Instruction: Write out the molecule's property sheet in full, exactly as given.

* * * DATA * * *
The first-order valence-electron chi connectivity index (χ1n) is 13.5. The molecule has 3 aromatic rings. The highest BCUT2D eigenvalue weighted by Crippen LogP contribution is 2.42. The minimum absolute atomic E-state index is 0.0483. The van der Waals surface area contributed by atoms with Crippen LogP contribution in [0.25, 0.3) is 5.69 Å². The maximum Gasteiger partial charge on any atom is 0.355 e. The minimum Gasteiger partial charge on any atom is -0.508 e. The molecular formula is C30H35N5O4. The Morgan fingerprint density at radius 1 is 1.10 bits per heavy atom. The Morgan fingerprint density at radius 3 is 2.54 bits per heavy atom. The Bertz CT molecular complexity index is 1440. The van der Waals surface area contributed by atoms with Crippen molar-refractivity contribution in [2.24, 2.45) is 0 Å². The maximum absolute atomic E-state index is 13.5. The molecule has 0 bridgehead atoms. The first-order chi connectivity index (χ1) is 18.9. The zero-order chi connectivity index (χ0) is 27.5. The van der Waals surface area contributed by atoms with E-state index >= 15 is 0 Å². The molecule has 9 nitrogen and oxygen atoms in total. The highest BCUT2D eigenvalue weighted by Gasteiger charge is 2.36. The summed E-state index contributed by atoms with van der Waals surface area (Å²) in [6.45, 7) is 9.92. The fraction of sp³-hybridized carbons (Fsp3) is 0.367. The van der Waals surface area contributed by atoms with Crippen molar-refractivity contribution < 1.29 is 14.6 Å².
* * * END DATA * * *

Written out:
The first-order valence-electron chi connectivity index (χ1n) is 13.5. The molecule has 3 aromatic rings. The highest BCUT2D eigenvalue weighted by Crippen LogP contribution is 2.42. The minimum absolute atomic E-state index is 0.0483. The van der Waals surface area contributed by atoms with Crippen LogP contribution in [0.25, 0.3) is 5.69 Å². The maximum Gasteiger partial charge on any atom is 0.355 e. The minimum Gasteiger partial charge on any atom is -0.508 e. The molecular formula is C30H35N5O4. The Morgan fingerprint density at radius 1 is 1.10 bits per heavy atom. The Morgan fingerprint density at radius 3 is 2.54 bits per heavy atom. The Bertz CT molecular complexity index is 1440. The van der Waals surface area contributed by atoms with Crippen molar-refractivity contribution in [2.24, 2.45) is 0 Å². The maximum absolute atomic E-state index is 13.5. The molecule has 0 bridgehead atoms. The first-order chi connectivity index (χ1) is 18.9. The zero-order chi connectivity index (χ0) is 27.5. The van der Waals surface area contributed by atoms with E-state index >= 15 is 0 Å². The molecule has 9 nitrogen and oxygen atoms in total. The highest BCUT2D eigenvalue weighted by Gasteiger charge is 2.36. The summed E-state index contributed by atoms with van der Waals surface area (Å²) in [6.45, 7) is 9.92. The fraction of sp³-hybridized carbons (Fsp3) is 0.367. The van der Waals surface area contributed by atoms with Crippen molar-refractivity contribution < 1.29 is 14.6 Å².